Troubled soul, drug addict, victim; regardless of your opinion of Amy Winehouse there was no denying her extraordinary talent. And it is this, amidst the tragic drug fuelled performances and public breakdowns, that ultimately shines through when watching the Amy documentary.
I am sure that most reviews of this documentary will devote their words to Amy’s addictions, eating disorders, and that tragically turbulent ‘Sid and Nancy’ relationship. But despite the circumstances that led to her devastatingly premature death, for me it is Amy’s talent that deserves to take centre stage when looking back at her short life.
It becomes clear very early on that music was an inherent part of Amy’s make up. Unlike the legions of X Factor hopefuls that suffocate the charts of today, Amy was sadly one of the few true artists that have influenced the music industry in recent years. For her, fame and fortune were never the end game, something she is frequently overheard saying throughout the documentary. And though hard to believe the remark was neither disingenuous nor a calculated marketing ploy fabricated by over protective management.
Music was never a meal ticket. Music was a lifeline, it was a person with thoughts and feelings and her relationship with her craft was cathartic and turbulent in equal measure. Listening to Amy’s soulful voice as the lyrics to her life are etched across the screen, it became clear that her connection to music was still not enough to satisfy her addictive nature. That despite the cathartic release she sought her troublesome demons still reared their ugly head.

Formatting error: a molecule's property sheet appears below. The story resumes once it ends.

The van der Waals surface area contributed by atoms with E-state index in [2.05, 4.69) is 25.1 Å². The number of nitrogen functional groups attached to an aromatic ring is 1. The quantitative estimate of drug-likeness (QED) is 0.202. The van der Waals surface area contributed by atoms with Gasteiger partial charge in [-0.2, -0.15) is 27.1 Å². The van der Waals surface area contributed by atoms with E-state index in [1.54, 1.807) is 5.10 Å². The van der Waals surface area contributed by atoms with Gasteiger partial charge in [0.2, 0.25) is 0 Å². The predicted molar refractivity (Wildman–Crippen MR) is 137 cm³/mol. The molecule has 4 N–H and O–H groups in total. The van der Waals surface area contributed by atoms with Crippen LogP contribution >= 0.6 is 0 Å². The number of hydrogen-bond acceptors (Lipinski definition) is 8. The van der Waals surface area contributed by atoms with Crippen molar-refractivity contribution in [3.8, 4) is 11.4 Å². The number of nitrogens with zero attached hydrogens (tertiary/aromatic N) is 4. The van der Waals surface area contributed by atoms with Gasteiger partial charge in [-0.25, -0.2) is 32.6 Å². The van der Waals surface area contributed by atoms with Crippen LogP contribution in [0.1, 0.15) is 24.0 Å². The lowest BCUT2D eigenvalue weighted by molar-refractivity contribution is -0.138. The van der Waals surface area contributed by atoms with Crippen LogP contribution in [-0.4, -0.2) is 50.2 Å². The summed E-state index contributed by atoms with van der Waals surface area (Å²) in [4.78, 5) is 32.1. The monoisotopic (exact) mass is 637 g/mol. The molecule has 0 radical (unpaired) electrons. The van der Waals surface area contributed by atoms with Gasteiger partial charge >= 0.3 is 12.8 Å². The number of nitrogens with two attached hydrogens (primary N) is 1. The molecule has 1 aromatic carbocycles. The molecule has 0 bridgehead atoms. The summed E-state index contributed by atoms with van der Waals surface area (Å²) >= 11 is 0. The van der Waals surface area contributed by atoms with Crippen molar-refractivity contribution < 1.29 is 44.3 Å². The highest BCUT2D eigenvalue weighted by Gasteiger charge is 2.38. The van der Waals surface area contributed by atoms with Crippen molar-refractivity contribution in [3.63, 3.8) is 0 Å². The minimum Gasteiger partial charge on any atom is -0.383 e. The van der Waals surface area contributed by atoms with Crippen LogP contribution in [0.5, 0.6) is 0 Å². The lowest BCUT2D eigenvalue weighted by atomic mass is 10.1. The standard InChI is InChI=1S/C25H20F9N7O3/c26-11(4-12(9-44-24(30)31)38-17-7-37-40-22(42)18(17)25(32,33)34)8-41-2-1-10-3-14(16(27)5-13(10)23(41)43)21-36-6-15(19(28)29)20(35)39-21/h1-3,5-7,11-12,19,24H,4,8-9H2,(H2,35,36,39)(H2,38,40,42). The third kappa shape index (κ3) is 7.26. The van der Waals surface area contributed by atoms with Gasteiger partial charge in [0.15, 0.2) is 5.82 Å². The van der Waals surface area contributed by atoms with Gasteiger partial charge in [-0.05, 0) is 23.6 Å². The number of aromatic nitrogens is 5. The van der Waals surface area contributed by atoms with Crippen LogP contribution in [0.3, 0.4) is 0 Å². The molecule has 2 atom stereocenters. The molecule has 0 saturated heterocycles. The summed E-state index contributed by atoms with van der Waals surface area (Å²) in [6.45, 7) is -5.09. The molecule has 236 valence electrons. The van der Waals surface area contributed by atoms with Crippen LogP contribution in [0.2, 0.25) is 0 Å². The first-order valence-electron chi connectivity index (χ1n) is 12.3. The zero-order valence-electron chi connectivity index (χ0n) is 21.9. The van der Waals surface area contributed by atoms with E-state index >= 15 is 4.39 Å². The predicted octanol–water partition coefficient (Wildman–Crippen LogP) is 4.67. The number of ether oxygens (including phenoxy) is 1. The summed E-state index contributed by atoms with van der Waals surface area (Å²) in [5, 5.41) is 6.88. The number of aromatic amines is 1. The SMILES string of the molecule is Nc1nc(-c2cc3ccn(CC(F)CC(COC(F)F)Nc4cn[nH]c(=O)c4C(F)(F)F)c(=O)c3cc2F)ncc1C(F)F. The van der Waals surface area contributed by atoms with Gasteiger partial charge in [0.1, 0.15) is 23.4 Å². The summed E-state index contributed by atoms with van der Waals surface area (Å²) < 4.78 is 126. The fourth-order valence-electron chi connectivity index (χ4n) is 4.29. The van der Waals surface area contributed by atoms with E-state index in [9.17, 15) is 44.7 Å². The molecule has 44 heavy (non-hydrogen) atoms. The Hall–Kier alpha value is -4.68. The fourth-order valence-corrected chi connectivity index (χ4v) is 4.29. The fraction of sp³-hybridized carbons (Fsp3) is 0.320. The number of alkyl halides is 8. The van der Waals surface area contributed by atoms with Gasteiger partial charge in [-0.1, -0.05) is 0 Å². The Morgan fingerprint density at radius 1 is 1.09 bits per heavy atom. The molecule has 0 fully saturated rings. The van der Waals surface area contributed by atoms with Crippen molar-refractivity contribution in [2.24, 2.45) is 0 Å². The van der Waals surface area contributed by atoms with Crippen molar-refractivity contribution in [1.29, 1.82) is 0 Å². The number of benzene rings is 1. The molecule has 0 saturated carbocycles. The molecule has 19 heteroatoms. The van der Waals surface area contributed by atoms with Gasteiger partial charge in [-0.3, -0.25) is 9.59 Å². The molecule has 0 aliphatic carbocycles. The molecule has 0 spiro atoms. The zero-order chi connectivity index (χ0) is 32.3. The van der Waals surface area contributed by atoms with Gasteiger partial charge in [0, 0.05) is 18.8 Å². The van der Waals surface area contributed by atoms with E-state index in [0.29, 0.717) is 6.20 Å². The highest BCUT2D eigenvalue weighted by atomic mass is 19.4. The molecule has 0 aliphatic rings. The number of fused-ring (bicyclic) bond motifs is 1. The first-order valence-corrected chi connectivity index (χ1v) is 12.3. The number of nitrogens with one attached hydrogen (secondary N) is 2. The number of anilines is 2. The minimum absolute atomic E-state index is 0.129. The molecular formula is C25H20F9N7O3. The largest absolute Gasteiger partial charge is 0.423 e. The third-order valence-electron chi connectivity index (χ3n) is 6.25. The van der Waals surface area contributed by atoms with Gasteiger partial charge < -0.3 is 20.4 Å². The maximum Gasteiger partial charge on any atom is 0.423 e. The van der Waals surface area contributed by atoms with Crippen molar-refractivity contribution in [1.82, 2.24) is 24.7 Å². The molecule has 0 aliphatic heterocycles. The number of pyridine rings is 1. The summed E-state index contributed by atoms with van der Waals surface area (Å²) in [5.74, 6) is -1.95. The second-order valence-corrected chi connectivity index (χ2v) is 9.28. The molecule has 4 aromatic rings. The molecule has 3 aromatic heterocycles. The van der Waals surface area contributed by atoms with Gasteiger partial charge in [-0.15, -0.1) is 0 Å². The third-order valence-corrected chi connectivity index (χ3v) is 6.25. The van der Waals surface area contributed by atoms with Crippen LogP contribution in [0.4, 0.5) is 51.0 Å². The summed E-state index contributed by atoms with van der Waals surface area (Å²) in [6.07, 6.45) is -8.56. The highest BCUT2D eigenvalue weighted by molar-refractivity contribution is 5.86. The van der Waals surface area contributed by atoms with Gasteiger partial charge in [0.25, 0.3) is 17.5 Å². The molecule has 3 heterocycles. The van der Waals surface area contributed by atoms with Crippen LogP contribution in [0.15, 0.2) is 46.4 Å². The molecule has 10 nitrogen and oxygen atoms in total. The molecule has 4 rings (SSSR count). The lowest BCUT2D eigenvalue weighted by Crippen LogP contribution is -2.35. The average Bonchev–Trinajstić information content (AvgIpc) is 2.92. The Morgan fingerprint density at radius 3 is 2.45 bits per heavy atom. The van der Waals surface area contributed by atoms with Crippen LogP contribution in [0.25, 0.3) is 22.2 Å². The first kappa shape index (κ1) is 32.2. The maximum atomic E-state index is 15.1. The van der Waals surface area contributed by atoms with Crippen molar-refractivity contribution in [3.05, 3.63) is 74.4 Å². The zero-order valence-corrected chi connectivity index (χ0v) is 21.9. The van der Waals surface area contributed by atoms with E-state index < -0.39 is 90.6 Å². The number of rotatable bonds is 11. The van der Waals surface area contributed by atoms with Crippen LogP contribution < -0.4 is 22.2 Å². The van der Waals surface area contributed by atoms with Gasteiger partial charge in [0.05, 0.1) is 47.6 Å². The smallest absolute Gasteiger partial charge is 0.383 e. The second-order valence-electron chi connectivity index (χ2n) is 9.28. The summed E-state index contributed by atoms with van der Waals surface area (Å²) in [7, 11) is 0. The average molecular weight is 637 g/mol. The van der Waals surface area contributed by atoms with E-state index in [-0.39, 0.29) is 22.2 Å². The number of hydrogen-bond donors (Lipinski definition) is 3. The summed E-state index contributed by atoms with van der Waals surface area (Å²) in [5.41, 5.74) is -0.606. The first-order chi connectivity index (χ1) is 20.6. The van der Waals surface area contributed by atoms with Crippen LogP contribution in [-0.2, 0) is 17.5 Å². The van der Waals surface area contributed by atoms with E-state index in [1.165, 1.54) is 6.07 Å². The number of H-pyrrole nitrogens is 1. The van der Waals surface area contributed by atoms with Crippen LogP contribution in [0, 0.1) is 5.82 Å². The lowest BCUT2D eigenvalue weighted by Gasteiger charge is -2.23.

Yet it was through her music that Amy truly came alive and none more so than when standing next to her idol, Tony Bennett. It was as painful as it was beautiful to watch as she transforms in his presence. So vulnerable and impressionable much like a child trying desperately to prove their worth.
Sitting in plush cinema seats and sipping on coke it could’ve been easy to forget that the tragic story unfolding was in fact not a story at all. This was the actual life of Amy Winehouse, a real person. A life so sorrowful and misspent that it beggars belief.
Volatile, fragile, intense; just a handful of adjectives to describe the creative geniuses of our generation. And sadly it is often what makes them so special that cuts their life so short. It would be easy to point the finger of blame at Amy’s family or management team, the paparazzi or even the star herself but why? No amount of blame will bring back the brutally honest lyrics, or the unsung songs and unwritten albums of a true jazz star that sadly had to say goodbye to the world long before her time.